ITR Urges Strong Limits on Property Taxes

June 17, 2011 @ 11:30 AM

Des Moines, IA. -- Iowans for Tax Relief today “strongly urged the Legislature to listen to the great majority of Iowans who want real property tax relief, and reject the whining of politicians and lobbyists who oppose responsible limits on property taxes.” 

        Dr. Don Racheter, ITR Government Relations Director, said, “ITR supports the House-passed bill (HF 697) which will protect property taxpayers in three important ways:  (1) It will reduce the unfair tax burden on business property and help attract job-creating construction.  (2) It will limit the total amount of most city and county property taxes and allow increases only to match inflation, unless the voters approve higher taxes.  (3) It will tighten the limit on annual increases of taxable value of Iowa homes and farms, reducing the current 4% limit to 2%.”

        “City and county governments should be grateful for these generous limits.  They are not asked to take a cut.  They can increase their property taxes every year to match the inflation rate (Midwest consumer price index).  If even more is needed, the local voters can approve a larger tax increase for up to two years.  Local politicians should trust their voters.”

       “The Iowa House of Representatives and Governor Branstad are leading our state government to limit spending and taxes, and clean up Iowa’s overspending mess.  Iowa families are tightening their belts in hard times, cutting their spending. It’s time for city and county governments to join the rest of Iowa and accept these responsible limits on property taxes.”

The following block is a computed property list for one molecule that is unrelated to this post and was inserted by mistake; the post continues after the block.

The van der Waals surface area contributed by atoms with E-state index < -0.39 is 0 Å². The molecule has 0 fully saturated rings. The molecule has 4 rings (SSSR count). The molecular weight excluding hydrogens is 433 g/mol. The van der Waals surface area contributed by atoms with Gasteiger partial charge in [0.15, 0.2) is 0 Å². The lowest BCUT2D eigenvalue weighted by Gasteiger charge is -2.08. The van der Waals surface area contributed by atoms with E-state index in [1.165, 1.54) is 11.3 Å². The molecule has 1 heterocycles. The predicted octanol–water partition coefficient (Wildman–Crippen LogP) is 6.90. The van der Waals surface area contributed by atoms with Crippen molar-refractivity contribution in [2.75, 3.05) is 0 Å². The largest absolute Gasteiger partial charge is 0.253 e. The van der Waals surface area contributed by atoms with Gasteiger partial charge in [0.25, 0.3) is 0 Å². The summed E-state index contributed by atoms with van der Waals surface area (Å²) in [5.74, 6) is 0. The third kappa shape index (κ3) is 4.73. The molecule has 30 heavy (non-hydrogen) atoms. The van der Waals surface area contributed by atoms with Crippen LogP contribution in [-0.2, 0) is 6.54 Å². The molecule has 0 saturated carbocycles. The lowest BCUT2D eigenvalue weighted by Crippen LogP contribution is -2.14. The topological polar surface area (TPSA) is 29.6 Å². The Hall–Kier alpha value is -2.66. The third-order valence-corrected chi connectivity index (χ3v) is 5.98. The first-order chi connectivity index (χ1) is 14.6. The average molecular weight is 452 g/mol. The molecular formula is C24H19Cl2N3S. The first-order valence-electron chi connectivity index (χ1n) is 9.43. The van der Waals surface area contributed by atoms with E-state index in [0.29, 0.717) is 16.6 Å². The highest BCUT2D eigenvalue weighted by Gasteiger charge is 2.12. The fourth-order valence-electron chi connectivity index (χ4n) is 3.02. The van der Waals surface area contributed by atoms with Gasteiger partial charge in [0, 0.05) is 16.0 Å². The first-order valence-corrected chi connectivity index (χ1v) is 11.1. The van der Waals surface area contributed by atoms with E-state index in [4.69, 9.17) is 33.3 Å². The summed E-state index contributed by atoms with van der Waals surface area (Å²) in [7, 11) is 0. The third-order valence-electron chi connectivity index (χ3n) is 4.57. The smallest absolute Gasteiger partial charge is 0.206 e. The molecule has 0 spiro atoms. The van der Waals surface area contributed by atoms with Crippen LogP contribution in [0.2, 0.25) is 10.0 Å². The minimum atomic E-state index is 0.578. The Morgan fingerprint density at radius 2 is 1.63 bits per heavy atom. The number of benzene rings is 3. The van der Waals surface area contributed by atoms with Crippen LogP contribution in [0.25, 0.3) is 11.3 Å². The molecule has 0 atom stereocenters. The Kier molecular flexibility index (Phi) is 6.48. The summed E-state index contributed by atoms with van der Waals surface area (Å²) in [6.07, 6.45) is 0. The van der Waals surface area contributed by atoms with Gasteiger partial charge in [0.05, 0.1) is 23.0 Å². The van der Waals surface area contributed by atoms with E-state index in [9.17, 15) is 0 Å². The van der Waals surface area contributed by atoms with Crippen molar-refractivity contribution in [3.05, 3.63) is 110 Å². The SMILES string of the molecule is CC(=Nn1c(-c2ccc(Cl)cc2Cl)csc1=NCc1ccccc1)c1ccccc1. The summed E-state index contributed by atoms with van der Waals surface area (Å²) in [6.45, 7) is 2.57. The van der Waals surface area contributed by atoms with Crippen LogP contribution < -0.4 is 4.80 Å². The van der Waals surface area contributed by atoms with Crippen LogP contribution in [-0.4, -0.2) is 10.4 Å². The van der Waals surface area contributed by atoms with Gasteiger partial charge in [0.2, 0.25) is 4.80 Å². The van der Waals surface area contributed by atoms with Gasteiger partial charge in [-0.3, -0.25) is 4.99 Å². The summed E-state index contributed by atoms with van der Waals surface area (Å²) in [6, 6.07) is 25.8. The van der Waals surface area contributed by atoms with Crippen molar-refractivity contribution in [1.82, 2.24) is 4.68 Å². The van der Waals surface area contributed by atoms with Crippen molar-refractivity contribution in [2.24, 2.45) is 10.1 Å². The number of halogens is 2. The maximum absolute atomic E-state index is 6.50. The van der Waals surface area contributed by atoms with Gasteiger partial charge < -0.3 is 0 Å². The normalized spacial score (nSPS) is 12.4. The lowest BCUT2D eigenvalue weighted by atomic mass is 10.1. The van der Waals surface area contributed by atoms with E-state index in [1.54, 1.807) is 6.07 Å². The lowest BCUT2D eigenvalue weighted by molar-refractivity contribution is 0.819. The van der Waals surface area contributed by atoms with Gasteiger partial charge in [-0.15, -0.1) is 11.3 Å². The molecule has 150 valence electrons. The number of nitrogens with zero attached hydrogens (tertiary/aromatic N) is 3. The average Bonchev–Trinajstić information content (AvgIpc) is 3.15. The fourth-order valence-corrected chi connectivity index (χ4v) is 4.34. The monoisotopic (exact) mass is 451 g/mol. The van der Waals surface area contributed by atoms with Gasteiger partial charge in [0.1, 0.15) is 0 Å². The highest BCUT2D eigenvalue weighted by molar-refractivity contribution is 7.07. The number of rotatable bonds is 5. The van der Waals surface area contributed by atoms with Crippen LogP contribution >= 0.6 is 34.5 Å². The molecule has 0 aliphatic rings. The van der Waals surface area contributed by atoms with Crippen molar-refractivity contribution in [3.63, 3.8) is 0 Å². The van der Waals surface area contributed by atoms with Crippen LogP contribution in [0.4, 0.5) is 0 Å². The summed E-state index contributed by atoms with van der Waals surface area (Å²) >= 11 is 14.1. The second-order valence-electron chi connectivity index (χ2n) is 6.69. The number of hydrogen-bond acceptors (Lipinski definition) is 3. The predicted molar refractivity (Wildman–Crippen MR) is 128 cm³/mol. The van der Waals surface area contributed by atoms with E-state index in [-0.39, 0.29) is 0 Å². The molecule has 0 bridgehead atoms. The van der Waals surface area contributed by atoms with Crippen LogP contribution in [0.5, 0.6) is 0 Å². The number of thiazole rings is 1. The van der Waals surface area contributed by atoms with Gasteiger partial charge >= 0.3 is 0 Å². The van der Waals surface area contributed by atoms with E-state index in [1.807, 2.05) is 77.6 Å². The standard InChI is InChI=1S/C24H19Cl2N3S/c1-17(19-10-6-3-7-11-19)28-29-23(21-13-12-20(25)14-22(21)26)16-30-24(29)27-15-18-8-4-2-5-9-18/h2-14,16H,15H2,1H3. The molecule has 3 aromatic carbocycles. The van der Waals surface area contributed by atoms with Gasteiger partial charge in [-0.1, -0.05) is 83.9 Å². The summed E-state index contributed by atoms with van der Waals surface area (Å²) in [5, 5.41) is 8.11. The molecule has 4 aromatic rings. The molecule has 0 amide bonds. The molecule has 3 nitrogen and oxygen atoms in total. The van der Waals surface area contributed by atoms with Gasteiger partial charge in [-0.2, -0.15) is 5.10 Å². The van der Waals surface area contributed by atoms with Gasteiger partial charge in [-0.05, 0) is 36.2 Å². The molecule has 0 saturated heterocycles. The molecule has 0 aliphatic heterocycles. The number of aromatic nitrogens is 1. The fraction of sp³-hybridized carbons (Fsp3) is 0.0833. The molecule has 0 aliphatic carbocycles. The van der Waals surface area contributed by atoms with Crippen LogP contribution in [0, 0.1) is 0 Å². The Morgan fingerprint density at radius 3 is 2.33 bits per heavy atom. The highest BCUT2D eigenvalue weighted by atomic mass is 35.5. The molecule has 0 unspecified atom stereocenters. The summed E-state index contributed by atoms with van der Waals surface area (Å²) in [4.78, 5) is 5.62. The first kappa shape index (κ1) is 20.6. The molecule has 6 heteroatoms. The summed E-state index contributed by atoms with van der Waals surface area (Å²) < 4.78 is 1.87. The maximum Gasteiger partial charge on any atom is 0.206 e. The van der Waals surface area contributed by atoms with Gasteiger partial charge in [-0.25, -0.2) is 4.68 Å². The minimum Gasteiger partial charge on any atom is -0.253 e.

Racheter asked, “How many Iowa workers get annual raises to match the rate of inflation?  Many Iowa families have taken pay cuts or lost their jobs.  And now they hear some politicians and lobbyists complaining their annual property tax increases are too small!”

        “HF 697 places a common-sense limit on how fast property taxes can grow.  It follows our Founders’ wisdom that constitutional government is limited government.”

        Racheter said, “In the Senate Ways and Means Committee’s so-called “Listen and Learn” session on property tax reform, I was not allowed to speak as a taxpayer, citizen, or representative of Iowans for Tax Relief.  The speakers were hand-picked tax-eaters who whined about the possibility that their gravy train might be slowed.”

        “Senate Democrats would learn a lot more if they would listen to Iowa taxpayers who pay the bills and whose families are doing more with less.  Listen to them, not to politicians who want to spend other people’s money.”

 

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